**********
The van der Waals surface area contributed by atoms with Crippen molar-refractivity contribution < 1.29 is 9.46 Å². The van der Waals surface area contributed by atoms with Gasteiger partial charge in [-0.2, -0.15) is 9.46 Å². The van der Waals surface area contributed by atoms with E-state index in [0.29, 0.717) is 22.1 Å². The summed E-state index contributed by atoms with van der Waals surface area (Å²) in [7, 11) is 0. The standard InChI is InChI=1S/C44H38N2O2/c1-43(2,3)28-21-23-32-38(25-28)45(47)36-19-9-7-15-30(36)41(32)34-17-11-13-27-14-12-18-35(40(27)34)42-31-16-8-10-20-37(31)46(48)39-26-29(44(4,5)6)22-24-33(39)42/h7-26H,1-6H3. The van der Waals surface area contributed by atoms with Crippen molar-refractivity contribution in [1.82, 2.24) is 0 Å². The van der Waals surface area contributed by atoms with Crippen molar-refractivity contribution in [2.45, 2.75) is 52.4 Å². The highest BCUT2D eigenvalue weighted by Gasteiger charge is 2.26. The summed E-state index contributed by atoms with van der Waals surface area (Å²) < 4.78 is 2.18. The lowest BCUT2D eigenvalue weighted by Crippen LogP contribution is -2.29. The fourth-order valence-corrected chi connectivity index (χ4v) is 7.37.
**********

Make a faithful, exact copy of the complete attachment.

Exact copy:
The van der Waals surface area contributed by atoms with Crippen molar-refractivity contribution < 1.29 is 9.46 Å². The van der Waals surface area contributed by atoms with Gasteiger partial charge in [-0.2, -0.15) is 9.46 Å². The van der Waals surface area contributed by atoms with E-state index in [0.29, 0.717) is 22.1 Å². The summed E-state index contributed by atoms with van der Waals surface area (Å²) in [7, 11) is 0. The standard InChI is InChI=1S/C44H38N2O2/c1-43(2,3)28-21-23-32-38(25-28)45(47)36-19-9-7-15-30(36)41(32)34-17-11-13-27-14-12-18-35(40(27)34)42-31-16-8-10-20-37(31)46(48)39-26-29(44(4,5)6)22-24-33(39)42/h7-26H,1-6H3. The van der Waals surface area contributed by atoms with Crippen molar-refractivity contribution in [1.82, 2.24) is 0 Å². The van der Waals surface area contributed by atoms with Crippen molar-refractivity contribution in [2.45, 2.75) is 52.4 Å². The highest BCUT2D eigenvalue weighted by Gasteiger charge is 2.26. The summed E-state index contributed by atoms with van der Waals surface area (Å²) < 4.78 is 2.18. The lowest BCUT2D eigenvalue weighted by Crippen LogP contribution is -2.29. The fourth-order valence-corrected chi connectivity index (χ4v) is 7.37.